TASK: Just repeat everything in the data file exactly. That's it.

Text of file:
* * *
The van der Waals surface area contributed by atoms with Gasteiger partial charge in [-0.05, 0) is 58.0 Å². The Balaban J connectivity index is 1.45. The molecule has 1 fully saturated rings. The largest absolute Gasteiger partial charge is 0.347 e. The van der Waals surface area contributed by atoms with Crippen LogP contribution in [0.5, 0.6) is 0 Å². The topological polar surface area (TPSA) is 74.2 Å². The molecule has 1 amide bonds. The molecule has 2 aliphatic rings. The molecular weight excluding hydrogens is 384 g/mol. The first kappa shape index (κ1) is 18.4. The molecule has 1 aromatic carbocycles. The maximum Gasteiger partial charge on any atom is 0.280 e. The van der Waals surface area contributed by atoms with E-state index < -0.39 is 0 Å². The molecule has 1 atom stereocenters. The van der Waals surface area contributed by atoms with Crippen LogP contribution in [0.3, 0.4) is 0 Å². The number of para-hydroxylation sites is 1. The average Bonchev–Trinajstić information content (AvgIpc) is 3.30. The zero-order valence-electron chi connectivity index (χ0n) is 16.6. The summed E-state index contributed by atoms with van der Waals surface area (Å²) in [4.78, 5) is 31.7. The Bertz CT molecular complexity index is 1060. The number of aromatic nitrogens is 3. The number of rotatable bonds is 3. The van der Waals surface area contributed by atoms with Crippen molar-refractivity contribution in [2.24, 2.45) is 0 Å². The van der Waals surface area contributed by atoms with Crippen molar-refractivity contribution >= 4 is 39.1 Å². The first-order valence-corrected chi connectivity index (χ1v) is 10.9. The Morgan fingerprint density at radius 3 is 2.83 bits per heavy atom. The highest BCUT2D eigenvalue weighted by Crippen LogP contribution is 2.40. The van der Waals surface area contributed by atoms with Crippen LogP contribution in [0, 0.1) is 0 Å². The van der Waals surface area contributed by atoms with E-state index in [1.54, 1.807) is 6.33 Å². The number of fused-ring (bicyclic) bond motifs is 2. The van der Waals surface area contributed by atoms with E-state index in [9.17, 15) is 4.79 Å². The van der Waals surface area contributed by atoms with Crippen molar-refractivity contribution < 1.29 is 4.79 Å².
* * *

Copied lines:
The van der Waals surface area contributed by atoms with Gasteiger partial charge in [-0.05, 0) is 58.0 Å². The Balaban J connectivity index is 1.45. The molecule has 1 fully saturated rings. The largest absolute Gasteiger partial charge is 0.347 e. The van der Waals surface area contributed by atoms with Crippen LogP contribution in [0.5, 0.6) is 0 Å². The topological polar surface area (TPSA) is 74.2 Å². The molecule has 1 amide bonds. The molecule has 2 aliphatic rings. The molecular weight excluding hydrogens is 384 g/mol. The first kappa shape index (κ1) is 18.4. The molecule has 1 aromatic carbocycles. The maximum Gasteiger partial charge on any atom is 0.280 e. The van der Waals surface area contributed by atoms with E-state index < -0.39 is 0 Å². The molecule has 1 atom stereocenters. The van der Waals surface area contributed by atoms with Crippen LogP contribution in [0.3, 0.4) is 0 Å². The number of para-hydroxylation sites is 1. The average Bonchev–Trinajstić information content (AvgIpc) is 3.30. The zero-order valence-electron chi connectivity index (χ0n) is 16.6. The summed E-state index contributed by atoms with van der Waals surface area (Å²) in [4.78, 5) is 31.7. The Bertz CT molecular complexity index is 1060. The number of aromatic nitrogens is 3. The number of rotatable bonds is 3. The van der Waals surface area contributed by atoms with Crippen molar-refractivity contribution in [2.24, 2.45) is 0 Å². The van der Waals surface area contributed by atoms with Crippen molar-refractivity contribution >= 4 is 39.1 Å². The first-order valence-corrected chi connectivity index (χ1v) is 10.9. The Morgan fingerprint density at radius 3 is 2.83 bits per heavy atom. The highest BCUT2D eigenvalue weighted by Crippen LogP contribution is 2.40. The van der Waals surface area contributed by atoms with Crippen LogP contribution in [0, 0.1) is 0 Å². The van der Waals surface area contributed by atoms with E-state index in [1.54, 1.807) is 6.33 Å². The number of fused-ring (bicyclic) bond motifs is 2. The van der Waals surface area contributed by atoms with E-state index in [9.17, 15) is 4.79 Å². The van der Waals surface area contributed by atoms with Crippen molar-refractivity contribution < 1.29 is 4.79 Å².